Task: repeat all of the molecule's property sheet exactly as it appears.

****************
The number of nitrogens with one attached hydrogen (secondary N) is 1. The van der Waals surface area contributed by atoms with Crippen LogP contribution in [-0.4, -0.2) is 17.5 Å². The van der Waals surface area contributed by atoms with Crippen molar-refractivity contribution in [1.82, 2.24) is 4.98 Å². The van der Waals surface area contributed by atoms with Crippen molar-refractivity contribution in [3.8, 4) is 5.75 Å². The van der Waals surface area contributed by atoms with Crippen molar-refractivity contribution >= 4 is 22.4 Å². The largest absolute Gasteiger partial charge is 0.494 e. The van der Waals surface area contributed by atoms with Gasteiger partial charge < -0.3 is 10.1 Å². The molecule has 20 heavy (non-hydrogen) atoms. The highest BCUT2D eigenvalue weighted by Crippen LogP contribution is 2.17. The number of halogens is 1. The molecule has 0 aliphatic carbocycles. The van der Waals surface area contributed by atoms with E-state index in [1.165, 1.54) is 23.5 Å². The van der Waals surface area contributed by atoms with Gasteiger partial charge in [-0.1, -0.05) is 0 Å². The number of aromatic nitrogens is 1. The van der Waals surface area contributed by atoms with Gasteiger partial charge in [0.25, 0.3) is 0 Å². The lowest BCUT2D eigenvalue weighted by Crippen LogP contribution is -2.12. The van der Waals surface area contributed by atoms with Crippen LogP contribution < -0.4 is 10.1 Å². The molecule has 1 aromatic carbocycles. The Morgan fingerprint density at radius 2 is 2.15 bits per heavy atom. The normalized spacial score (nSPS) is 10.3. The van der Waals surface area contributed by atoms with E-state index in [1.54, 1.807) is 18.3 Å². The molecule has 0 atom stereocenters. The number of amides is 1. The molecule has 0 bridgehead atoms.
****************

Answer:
The number of nitrogens with one attached hydrogen (secondary N) is 1. The van der Waals surface area contributed by atoms with Crippen LogP contribution in [-0.4, -0.2) is 17.5 Å². The van der Waals surface area contributed by atoms with Crippen molar-refractivity contribution in [1.82, 2.24) is 4.98 Å². The van der Waals surface area contributed by atoms with Crippen molar-refractivity contribution in [3.8, 4) is 5.75 Å². The van der Waals surface area contributed by atoms with Crippen molar-refractivity contribution >= 4 is 22.4 Å². The largest absolute Gasteiger partial charge is 0.494 e. The van der Waals surface area contributed by atoms with Gasteiger partial charge < -0.3 is 10.1 Å². The molecule has 20 heavy (non-hydrogen) atoms. The highest BCUT2D eigenvalue weighted by Crippen LogP contribution is 2.17. The number of halogens is 1. The molecule has 0 aliphatic carbocycles. The van der Waals surface area contributed by atoms with E-state index in [1.165, 1.54) is 23.5 Å². The van der Waals surface area contributed by atoms with Gasteiger partial charge in [-0.1, -0.05) is 0 Å². The number of aromatic nitrogens is 1. The van der Waals surface area contributed by atoms with Gasteiger partial charge in [0.25, 0.3) is 0 Å². The lowest BCUT2D eigenvalue weighted by Crippen LogP contribution is -2.12. The van der Waals surface area contributed by atoms with Crippen LogP contribution < -0.4 is 10.1 Å². The molecule has 1 aromatic carbocycles. The Morgan fingerprint density at radius 2 is 2.15 bits per heavy atom. The normalized spacial score (nSPS) is 10.3. The van der Waals surface area contributed by atoms with E-state index in [1.54, 1.807) is 18.3 Å². The molecule has 0 atom stereocenters. The number of amides is 1. The molecule has 0 bridgehead atoms.